• Cambodia, where the COVID-19 pandemic has been used as an excuse to limit human rights advocacy and to justify draconian and discriminatory lockdowns that prohibit people from leaving their homes even to obtain food or go to work, and even to curb humanitarian interventions into areas afflicted by COVID-19;
  • Iran, where human rights lawyers and other defenders, particularly women human rights defenders, continue to experience judicial harassment and arbitrary detention;
  • Malaysia, where LRWC welcomed news that global advocacy by dozens of human rights organizations, including LRWC, resulted in the withdrawal of contempt of court charges against a Malaysian human rights lawyer and eight environmental rights defenders in a case involving villagers’ protests against negative impacts of logging on community livelihoods and on the environment;
  • Myanmar (discussed in the May 2021 edition of the Advocate), where the military junta has since its coup on February 1, 2021 extrajudicially killed hundreds of people and arbitrarily detained thousands, including numerous human rights advocates;
  • the Philippines, where dozens of lawyers and other human rights defenders have been murdered with impunity since the Duterte government took power in 2016;
  • Russia, where lawyer Ivan Pavlov, who represents Aleksei Navalny’s Anti-Corruption Foundation and others wrongly accused in “extremism” cases, was arbitrarily detained in April 2021;
  • Thailand, where human rights advocates regularly experience judicial harassment and arbitrary detention, and where the government has proposed a new law on non-profit associations with vague and overbroad provisions that could dramatically shrink the space for dissent and human rights advocacy; and
  • the United States, where LRWC interventions focused on U.S. harassment of personnel of the International Criminal Court,[3] as well as issues of grave human rights violations within the U.S. justice system, including systemic racist police violence.[4]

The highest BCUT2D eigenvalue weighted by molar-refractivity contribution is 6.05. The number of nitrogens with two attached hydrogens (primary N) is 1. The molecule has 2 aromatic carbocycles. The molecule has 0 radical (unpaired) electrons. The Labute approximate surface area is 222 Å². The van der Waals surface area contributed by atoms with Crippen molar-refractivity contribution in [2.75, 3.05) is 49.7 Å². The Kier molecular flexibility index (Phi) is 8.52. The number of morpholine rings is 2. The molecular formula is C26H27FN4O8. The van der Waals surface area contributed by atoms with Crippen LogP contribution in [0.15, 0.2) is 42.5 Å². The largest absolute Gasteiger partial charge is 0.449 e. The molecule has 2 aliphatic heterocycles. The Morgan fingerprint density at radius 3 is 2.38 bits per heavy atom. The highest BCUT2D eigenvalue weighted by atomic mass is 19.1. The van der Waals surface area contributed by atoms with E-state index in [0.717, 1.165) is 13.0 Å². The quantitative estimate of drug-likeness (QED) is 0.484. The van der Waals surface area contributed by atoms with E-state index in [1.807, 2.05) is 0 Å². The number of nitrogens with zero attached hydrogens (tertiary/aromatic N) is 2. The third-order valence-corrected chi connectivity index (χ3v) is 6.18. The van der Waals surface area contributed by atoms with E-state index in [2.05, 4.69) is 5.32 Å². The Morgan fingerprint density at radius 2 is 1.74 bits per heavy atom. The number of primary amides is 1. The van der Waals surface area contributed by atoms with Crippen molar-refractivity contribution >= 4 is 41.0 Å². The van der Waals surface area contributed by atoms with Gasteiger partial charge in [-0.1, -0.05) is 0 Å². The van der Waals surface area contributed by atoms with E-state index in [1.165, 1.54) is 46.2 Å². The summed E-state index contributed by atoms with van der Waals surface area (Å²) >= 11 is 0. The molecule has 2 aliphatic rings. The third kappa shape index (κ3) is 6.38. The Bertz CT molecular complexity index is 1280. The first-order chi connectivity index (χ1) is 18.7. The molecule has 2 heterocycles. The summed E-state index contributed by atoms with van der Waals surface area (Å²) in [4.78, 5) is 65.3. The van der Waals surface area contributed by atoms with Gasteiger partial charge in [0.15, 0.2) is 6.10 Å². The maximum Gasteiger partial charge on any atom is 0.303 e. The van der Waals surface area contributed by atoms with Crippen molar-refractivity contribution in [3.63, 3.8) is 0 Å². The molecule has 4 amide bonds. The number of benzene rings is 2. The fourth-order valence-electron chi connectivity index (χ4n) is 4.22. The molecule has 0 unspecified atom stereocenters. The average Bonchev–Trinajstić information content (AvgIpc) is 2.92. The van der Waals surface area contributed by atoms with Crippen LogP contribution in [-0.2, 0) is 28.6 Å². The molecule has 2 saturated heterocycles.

In addition, LRWC issued a new publication on the international law and standards pertaining to the right to counsel. This 156-page publication is available free of charge on LRWC’s website.[5]

The year 2020 and the first half of 2021 have posed an urgent challenge to human rights advocates and to all those who uphold the rule of law. LRWC expresses appreciation for its members and donors for their support of LRWC, without which LRWC volunteers could not continue to do their work.


[*] Catherine Morris has been the pro bono executive director of LRWC since June 2020. She has been a volunteer with LRWC for two decades and serves as its Main Representative at the UN Human Rights Council. LRWC’s founding executive director, Gail Davidson, led LRWC for over two decades including the first half of 2020. Under her leadership, LRWC became one of Canada’s leading international human rights organizations. LRWC has held special consultative status with the United Nations Economic and Social Council since 2005.

[2] Online: <www.lrwc.org/wp-content/uploads/2021/04/LRWC-Annual-Report2020.F.pdf>.

[3] See LRWC’s interventions online:  <www.lrwc.org/category/publications/campaigns/countries/>.

[4] Catherine Morris, “USA vs. the International Criminal Court: A Fraught History in the Quest for International Accountability for Atrocity Crimes”, Slaw (19 May 2021), online: <www.slaw.ca/2021/05/19/usa-vs-the-international-criminal-court-afraught-history-in-the-quest-for-internationalaccountability-for-atrocity-crimes/>.

[5] See LRWC’s interventions on the United States online: <www.lrwc.org/category/publications/campaigns/countries/usa-letters/>.

[6] Luiza Teixeira, The Right to Counsel: A Guide to International Law Rights to Legal Assistance and Representation (Vancouver: LRWC, February 2021), online: <www.lrwc.org/the-right-to-counsel-a-guideto-international-law-rights-to-legal-assistance-andrepresentation-lrwc-publication/>.